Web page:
FICC files labor injunction to prevent strike

Court calls hearing on Thursday to hear both sides, to decide on the legality of strike.

By
December 2, 2014 17:53
1 minute read.
southern Israel

Contractor workers work at a construction site in southern Israel. (photo credit: REUTERS)

 
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The Federation of Israeli Chambers of Commerce on Tuesday filed an injunction with the National Labor Court to prevent a threatened general strike over the minimum wage set for Sunday.

The court called a hearing on Thursday and will decide on the legality of the strike.

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The FICC argued that the strike was political, saying the national minimum wage did not fall under the purview of the union.

“Any attempt to change the minimum wage law by threats to strike harms democratic principles,” said FICC President Uriel Lynn.

The strike, the FICC estimated, would cause NIS 300 million in direct damage to the economy and NIS 600m. in revenue losses on just its first day. If it continued, it would shut down a slew of services, such as schools, public transportation, government offices and the airport.

The Histadrut Labor Federation filed a labor dispute two weeks ago over the minimum wage, contract worker conditions and the government setting of a quota for hiring the disabled. In the dispute, it set December 4 as the first day of the strike, but publicly said the action would not begin until the 7th.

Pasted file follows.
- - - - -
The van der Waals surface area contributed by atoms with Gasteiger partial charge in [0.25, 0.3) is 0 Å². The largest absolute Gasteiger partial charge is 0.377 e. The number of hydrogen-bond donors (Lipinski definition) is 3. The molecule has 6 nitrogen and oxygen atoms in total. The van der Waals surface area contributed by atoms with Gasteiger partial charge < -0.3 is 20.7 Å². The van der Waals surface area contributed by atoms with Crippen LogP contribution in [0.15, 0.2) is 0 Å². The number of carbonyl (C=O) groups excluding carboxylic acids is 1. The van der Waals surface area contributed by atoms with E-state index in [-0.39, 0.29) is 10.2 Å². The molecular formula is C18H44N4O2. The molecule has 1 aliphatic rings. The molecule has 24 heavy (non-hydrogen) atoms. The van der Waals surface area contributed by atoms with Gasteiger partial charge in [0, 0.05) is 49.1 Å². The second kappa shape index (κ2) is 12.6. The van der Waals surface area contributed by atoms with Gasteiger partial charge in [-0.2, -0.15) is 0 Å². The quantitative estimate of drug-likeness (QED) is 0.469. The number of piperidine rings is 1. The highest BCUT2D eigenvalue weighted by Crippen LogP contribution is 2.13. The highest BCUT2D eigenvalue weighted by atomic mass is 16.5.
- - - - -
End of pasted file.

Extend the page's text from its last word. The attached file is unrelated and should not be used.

The government already has approved a plan to hire more people with disabilities and ensure that they comprise at least 3 percent of the civil service.



The minimum wage talks remain more fraught, however.

The Histadrut and several lawmakers have demanded increasing the monthly minimum wage to NIS 5,300 from NIS 4,300.

Though there has been across-the-board agreement that the minimum should rise, the Treasury has pushed back on some public-sector employees who, despite only earning the official minimum, take home up to 2.5 times as much due to certain benefits.

The strike may not be necessary at all, however. On Tuesday afternoon, the Manufacturers’ Association of Israel, which has been involved in negotiations, said the gaps were not insurmountable.

“Despite the coalition crisis, the negotiations with the Histadrut continue as normal.

The gaps with the Histadrut are not so large and are bridgeable, therefore I believe that we will reach an agreement with the Histadrut this week,” said MAI President Zvika Oren.

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